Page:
[9 years since the Great East Japan Earthquake and Tsunami]
With each day that has passed
March 11, 2020. Nine years since the Great East Japan Earthquake and Tsunami.
We express our deepest condolences to those whose lives were lost, and to the bereaved families.
The whereabouts of 2,529 people remains unknown even today, and there are 47,737 people still living in evacuation. Each and every person has a life which cannot be expressed in numbers, and each of the 3,288 days which has passed cannot be expressed just by the 9th anniversary.
Since the Great East Japan Earthquake and Tsunami, Peace Boat Disaster Relief (PBV) has worked together with many volunteers, in several disaster affected areas. An elderly man standing at a loss in front of his submerged home; an elderly woman who mourns the loss of connections in the community. Anyone can experience a disaster; but at such a time, it is those people in more socially or economically weak positions who suffer most. Disasters vividly bring to light the vulnerabilities within a society.
Currently, the new Coronavirus is spreading around the world, and societal unrest is also increasing both within Japan and globally. This invisible fear reminds us of the Fukushima nuclear power plant disaster, and even more, of the subsequent damage caused by radiation. Fear of the invisible can potentially lead people to make irrational and unscientific behaviour. Such social unrest can also foment latent discrimination and prejudice, and often creates division. It is of course urgently necessary to stop the further spread of contagion, prevent infection, and treat the affected people as soon as possible. Yet, we must be wary of division based on nationality or region, or the presence of absence of contagion.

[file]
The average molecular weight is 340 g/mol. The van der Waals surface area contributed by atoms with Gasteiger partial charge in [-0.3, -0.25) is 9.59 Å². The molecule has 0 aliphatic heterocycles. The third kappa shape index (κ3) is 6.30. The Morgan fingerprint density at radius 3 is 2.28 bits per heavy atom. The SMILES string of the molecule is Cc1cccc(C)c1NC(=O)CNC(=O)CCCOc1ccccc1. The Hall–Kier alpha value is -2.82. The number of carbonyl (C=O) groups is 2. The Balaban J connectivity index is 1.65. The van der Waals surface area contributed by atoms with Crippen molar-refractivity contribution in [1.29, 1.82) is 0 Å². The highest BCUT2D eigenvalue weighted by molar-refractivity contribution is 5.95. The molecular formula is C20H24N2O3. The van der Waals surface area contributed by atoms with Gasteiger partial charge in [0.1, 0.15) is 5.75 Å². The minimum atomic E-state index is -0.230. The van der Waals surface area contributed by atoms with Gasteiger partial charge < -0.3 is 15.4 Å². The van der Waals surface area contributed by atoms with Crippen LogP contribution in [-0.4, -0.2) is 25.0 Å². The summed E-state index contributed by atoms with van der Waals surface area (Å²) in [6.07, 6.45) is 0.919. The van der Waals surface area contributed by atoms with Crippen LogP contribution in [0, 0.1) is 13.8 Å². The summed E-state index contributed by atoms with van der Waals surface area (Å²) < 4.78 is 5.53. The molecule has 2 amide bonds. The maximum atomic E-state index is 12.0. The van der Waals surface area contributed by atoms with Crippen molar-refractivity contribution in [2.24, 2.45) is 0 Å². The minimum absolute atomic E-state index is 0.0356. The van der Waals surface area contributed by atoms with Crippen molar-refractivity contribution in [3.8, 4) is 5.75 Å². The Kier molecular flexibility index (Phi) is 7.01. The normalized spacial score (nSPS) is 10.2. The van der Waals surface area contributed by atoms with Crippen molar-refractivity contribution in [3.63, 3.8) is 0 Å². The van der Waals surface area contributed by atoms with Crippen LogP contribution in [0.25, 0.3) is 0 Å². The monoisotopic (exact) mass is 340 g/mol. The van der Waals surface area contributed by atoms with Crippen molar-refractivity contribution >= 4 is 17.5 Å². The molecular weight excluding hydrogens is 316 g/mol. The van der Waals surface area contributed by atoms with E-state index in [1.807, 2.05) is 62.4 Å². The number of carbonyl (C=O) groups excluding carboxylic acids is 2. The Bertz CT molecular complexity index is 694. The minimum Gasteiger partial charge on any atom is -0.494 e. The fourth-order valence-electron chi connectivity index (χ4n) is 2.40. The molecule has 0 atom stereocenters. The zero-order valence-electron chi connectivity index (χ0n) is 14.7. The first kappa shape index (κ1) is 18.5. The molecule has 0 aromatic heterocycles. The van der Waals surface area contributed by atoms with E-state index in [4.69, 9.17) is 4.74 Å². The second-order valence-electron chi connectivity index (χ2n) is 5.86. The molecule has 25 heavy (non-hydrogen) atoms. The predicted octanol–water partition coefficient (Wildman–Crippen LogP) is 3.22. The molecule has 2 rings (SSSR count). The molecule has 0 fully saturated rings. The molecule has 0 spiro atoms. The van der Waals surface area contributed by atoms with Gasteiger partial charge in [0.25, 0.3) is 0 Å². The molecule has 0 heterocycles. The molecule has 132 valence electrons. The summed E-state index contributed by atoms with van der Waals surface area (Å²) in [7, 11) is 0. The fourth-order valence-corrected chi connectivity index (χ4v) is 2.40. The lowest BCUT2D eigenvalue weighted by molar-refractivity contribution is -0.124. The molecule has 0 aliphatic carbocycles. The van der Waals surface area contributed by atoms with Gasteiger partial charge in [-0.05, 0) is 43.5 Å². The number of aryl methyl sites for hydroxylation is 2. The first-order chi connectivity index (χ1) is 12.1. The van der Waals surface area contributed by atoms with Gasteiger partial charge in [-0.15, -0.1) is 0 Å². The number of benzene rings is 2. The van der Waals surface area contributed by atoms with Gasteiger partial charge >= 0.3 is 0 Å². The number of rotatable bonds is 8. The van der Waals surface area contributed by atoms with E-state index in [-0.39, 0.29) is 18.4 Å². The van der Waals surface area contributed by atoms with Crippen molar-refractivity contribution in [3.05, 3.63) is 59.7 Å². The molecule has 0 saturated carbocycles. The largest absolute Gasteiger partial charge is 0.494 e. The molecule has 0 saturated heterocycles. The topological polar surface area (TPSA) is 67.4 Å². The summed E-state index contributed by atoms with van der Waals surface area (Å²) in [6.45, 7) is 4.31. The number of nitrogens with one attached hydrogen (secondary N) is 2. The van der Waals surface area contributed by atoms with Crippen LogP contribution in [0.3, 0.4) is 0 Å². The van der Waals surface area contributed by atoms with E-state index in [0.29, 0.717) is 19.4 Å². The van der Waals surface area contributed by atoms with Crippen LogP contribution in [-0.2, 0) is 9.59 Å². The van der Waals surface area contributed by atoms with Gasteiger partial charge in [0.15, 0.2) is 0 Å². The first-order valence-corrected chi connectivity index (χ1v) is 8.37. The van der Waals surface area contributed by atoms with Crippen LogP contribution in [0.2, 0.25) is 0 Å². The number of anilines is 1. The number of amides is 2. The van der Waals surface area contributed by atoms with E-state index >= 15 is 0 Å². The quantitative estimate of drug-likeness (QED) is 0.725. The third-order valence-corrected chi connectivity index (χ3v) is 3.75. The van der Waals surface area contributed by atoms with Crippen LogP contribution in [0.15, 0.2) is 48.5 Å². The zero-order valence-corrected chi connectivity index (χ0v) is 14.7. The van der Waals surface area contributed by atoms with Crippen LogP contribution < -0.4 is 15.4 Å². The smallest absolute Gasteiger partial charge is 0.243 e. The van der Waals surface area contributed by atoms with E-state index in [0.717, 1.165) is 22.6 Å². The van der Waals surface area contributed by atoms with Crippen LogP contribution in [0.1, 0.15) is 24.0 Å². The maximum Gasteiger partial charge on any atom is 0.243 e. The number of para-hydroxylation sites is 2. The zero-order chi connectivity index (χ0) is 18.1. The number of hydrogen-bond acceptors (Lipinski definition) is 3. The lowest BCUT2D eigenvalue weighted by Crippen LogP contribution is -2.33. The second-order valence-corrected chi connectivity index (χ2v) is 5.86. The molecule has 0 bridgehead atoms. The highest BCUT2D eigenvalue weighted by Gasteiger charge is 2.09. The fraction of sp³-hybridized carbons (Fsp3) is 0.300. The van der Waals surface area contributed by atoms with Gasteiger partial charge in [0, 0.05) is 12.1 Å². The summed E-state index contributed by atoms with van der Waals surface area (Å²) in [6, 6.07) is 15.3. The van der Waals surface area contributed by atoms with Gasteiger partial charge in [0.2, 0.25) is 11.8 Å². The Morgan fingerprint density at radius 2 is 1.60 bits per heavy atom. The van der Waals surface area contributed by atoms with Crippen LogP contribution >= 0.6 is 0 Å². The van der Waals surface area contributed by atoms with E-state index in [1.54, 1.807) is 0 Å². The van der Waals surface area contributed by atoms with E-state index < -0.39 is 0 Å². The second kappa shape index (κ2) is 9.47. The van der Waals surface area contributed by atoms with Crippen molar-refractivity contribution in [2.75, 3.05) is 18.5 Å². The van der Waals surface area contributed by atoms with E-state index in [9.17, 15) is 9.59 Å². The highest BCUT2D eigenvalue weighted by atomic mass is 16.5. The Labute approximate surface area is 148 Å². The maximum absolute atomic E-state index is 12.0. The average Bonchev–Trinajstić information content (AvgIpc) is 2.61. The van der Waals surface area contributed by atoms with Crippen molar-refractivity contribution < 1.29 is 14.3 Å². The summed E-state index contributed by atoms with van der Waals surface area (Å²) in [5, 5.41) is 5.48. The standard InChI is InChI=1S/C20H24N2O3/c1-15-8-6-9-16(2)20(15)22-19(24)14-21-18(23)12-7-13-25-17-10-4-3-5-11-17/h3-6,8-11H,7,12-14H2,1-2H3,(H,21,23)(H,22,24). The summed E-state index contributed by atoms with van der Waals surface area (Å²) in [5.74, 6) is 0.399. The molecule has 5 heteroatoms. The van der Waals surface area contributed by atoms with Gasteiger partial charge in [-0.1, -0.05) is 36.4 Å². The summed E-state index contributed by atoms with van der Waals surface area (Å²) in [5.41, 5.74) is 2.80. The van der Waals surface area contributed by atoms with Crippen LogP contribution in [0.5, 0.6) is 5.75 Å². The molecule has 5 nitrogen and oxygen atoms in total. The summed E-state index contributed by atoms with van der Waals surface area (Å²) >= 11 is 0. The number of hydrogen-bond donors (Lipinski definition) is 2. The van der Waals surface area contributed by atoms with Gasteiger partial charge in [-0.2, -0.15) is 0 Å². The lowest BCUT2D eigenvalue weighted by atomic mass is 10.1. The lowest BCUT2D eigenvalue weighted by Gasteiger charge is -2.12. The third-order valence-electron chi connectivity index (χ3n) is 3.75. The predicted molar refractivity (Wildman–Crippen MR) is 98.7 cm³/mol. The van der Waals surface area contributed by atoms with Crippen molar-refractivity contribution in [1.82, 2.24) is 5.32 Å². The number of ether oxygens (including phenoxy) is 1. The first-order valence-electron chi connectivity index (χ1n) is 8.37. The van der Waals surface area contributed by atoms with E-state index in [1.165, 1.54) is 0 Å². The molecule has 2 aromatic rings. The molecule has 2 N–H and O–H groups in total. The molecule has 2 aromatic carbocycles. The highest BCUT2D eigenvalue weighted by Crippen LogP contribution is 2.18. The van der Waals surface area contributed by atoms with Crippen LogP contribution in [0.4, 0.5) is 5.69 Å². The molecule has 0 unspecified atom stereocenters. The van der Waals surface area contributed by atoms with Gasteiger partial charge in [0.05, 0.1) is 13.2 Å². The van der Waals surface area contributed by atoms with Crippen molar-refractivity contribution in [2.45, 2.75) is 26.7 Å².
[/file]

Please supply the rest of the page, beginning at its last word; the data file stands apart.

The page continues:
At the same time, people are refraining from gathering together, schools are being closed, and cultural and economic activities are also affected. In the sense of existing social systems being at risk, it can be said that this is a form of disaster. Are there children who have lost a place to go, now that they cannot go to school? What happens to the work of part-time or casual workers, as well as freelancers? What is the future of small and medium size enterprises, who are struggling to operate? We must imagine the background and situation of those most easily affected, and not forget to stand by them.
Yet, we know.
In disaster-affected areas, we see more than just sad events. The times we see volunteers rushing from all over saying, "I want to do something to help." The times we see survivors chatting over a bowl of hot rice. These times encourage us also. To imagine the situation of, and support, “that person” who might be far away is also a way to protect yourself, and protect your loved ones.
Tomorrow, another day begins.